Photo Credit: AMC
Warning: this post contains spoilers. Make sure you're caught up on your DVD queue before reading!
Though its title clearly emphasizes the male characters in the show, the Mad Men finale made it abundantly clear that the women are edging out the men as the real power players in this show. The changing tone of the female characters in the series mirrors the changing tone of the time in which the Emmy-winning show is set. The early 1960s saw a massive change for the role of women in society: no longer were they only seen as housewife material. Like their real-life counterparts, the main women of Mad Men got mad as heck with gender discrimination and they aren't going to sit back and just take it anymore.
Don Draper's wife (played by January Jones) made good on her promise to leave him despite his "there, there" condescension and insinuation that it was just her hormones talking. Though this was somewhat shocking for the notoriously doormat-ish Betty, perhaps even more shocking was New York State's exceedingly restrictive divorce laws, which required irrefutable evidence of infidelity. But Betty was undeterred in her determination to leave Don: even during the divorce talk with their children, as Don tried to soften things by saying it's "temporary," Betty made it clear she wanted the marriage to be over for good.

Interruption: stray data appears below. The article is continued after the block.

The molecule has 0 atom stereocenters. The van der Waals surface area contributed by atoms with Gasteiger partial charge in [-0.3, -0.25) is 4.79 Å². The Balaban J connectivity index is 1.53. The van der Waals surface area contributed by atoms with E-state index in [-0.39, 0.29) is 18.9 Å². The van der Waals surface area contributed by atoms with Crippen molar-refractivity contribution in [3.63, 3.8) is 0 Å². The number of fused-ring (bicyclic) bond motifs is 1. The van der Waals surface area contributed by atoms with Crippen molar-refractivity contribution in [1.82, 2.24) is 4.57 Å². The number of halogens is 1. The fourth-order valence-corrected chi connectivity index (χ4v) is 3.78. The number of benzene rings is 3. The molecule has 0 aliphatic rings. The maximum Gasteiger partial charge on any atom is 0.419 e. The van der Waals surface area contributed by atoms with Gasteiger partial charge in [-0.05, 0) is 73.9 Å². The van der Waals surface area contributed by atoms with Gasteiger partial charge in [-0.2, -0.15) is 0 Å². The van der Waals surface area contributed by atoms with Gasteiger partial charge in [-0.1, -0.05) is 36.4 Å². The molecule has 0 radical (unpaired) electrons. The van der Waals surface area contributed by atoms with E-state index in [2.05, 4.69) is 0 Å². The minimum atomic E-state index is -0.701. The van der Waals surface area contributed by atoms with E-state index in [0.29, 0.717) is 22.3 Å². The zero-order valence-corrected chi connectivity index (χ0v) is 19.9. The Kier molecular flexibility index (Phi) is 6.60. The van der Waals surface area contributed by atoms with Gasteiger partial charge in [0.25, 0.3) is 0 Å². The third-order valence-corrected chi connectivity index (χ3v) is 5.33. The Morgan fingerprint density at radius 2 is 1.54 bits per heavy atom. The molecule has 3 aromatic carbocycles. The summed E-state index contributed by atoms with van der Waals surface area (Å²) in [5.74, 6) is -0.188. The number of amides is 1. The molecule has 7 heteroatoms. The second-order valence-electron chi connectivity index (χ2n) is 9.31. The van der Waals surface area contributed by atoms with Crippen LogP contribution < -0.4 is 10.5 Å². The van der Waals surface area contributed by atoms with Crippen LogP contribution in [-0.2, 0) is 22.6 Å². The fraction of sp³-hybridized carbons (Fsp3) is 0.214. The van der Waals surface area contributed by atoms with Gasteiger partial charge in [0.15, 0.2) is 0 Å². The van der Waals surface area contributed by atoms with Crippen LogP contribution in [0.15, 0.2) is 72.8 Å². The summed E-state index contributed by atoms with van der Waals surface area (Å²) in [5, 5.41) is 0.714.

While Don (played by Jon Hamm) had done a lot to propel the career of his former secretary, he still consistently proved that he was going to remain in control of her advertising destiny. Not this time, though. As Don informed Peggy that he was leaving Sterling-Cooper to start his own firm -- and that she would be coming with him -- she protested, and marched out of his office. "You didn't even ask me," she pointed out. He merely assumed she would do his bidding. She only relented when the emasculated Don came to her house, hat in hand, and all but begged her to join them.
When the Sterling-Cooper castoffs were casting about for someone who really knew how to run things, who did they call? A woman, of course. The ball-busting Joan Holloway may take orders from her higher-ups (read: men), but she doesn't take b.s. from anyone. Now if only they'd finally give her a shot to move beyond her office-manager role, as she came so close to doing last season, they'd truly win over their female viewers. The show has already gotten much praise for bringing back the curvaceous beauty ideal by casting the gorgeous Christina Hendricks. Come on, Mad Men creators. Let's keep the momentum going.
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